An English charity called this week for the country to ban the sale of energy drinks to children after its research found they contain up to 20 teaspoons of sugar per can. Action on Sugar wants vendors to stop providing kids under 16 with products like Rockstar because they may not know how the drinks actually affect their bodies.

"Children are being deceived into drinking large cans of this stuff, thinking they are going to improve their performance at school, during sports, or even on a night out," Graham MacGregor, a cardiovascular medicine professor at Queen Mary University of London, told BBC News. "In reality all they are doing is increasing their risk of developing obesity or Type 2 diabetes, which will have lifelong implications on their health."

Action Sugar examined about 200 supermarket drink options that included words like "energizing" and "caffeine" in advertisements. Half of them had the same amount of sugar -- or more -- than Coca-Cola does, according to the Guardian. The worst product, according to the research, was Sainsbury's Orange Energy Drink, with 15.9 grams of sugar per 100 milliliters. Other offenders included Rockstar Juiced Energy with mango, orange and passion fruit, Red Devil Energy Drink and Lucozade Energy Pink Lemonade/Caribbean Crush.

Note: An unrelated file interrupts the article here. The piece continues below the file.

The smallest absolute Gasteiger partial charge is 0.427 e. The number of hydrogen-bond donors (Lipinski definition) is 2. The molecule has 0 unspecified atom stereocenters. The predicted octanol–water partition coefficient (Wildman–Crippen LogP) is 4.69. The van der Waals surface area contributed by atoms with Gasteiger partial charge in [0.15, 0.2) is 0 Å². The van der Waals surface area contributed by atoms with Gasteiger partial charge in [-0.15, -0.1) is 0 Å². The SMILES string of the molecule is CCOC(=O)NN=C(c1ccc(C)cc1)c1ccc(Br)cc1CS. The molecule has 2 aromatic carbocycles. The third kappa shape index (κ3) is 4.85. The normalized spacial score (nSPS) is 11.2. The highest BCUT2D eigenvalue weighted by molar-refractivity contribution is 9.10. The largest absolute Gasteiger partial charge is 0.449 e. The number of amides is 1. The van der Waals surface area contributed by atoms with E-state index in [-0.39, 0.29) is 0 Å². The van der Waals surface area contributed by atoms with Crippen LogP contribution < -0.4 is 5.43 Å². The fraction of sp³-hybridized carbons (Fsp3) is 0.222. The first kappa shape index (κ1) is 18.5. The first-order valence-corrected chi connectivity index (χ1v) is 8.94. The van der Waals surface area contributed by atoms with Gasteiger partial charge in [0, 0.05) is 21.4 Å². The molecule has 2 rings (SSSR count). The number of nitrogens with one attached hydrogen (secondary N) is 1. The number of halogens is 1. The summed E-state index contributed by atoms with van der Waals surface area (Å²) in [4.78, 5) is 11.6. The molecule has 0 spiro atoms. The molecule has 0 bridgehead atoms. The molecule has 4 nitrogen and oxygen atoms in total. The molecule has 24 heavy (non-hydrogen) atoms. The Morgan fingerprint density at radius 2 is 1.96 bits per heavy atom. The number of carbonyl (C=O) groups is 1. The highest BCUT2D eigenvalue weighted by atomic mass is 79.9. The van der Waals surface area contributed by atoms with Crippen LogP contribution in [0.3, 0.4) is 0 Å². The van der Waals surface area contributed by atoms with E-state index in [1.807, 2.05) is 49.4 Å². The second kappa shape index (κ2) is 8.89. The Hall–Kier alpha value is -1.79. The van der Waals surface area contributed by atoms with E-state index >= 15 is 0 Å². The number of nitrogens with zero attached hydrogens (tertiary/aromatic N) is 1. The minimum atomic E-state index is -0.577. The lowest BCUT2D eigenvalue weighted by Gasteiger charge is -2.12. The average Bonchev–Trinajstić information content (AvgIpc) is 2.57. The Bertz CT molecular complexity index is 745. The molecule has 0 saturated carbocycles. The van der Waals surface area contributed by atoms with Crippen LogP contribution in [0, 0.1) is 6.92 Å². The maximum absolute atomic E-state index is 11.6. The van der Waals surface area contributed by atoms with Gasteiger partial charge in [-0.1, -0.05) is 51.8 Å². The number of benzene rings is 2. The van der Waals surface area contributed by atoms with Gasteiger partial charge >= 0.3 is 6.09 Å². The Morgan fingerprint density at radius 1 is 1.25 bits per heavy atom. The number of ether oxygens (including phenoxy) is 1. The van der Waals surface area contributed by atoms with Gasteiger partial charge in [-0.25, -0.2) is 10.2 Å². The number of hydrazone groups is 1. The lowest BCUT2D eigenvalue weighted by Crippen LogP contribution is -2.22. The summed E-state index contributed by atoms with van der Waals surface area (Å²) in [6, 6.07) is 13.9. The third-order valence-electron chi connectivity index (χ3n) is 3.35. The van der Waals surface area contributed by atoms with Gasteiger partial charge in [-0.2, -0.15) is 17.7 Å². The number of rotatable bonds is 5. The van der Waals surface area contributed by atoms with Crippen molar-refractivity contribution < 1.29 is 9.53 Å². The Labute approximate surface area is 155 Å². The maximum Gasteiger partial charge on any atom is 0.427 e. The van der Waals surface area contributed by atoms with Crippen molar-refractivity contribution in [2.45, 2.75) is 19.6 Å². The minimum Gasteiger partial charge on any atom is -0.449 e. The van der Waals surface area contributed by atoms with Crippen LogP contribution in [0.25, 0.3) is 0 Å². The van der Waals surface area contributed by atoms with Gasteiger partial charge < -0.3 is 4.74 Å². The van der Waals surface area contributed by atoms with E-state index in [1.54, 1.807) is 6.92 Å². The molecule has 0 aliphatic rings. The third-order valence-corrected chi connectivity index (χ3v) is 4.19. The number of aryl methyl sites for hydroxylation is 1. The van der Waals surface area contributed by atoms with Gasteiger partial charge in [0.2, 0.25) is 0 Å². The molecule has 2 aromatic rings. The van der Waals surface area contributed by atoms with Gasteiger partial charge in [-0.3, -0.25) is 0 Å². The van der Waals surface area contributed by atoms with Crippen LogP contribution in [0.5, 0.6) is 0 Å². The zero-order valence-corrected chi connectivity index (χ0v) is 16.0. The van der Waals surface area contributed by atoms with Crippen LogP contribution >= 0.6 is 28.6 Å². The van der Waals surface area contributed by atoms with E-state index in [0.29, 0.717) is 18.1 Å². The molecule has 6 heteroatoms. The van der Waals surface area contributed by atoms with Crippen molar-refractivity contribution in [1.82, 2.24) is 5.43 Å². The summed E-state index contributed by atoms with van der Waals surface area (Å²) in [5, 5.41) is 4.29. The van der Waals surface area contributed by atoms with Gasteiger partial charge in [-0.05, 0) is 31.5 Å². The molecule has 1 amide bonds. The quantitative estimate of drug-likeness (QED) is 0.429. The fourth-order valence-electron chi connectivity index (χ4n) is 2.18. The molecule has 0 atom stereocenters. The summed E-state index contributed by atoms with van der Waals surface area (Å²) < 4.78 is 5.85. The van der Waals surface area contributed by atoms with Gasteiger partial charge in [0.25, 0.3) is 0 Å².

The average amount of sugar in a 500 milliliter can -- that's about 16 ounces -- was 78 grams. The American Heart Association recommends teens don't exceed 33 grams of sugar a day. 

World Health Organization officials have previously said kids' consumption of energy drinks can be linked to caffeine overdoses, obesity, risky behavior and addiction.

Action Sugar called this "disgraceful" because the drinks are increasingly available to kids, but the British Soft Drinks Association told the Guardian it doesn't target youth. "These products are called energy drinks for a reason -- they deliver a caffeine or glucose-based energy boost," director Gavin Partington said. "BSDA members do not promote energy drinks to children under 16 and all products are clearly labeled in compliance with EU regulations."

Lithuania, the United Arab Emirates and Sweden are among nations that prohibit energy drink sales to minors.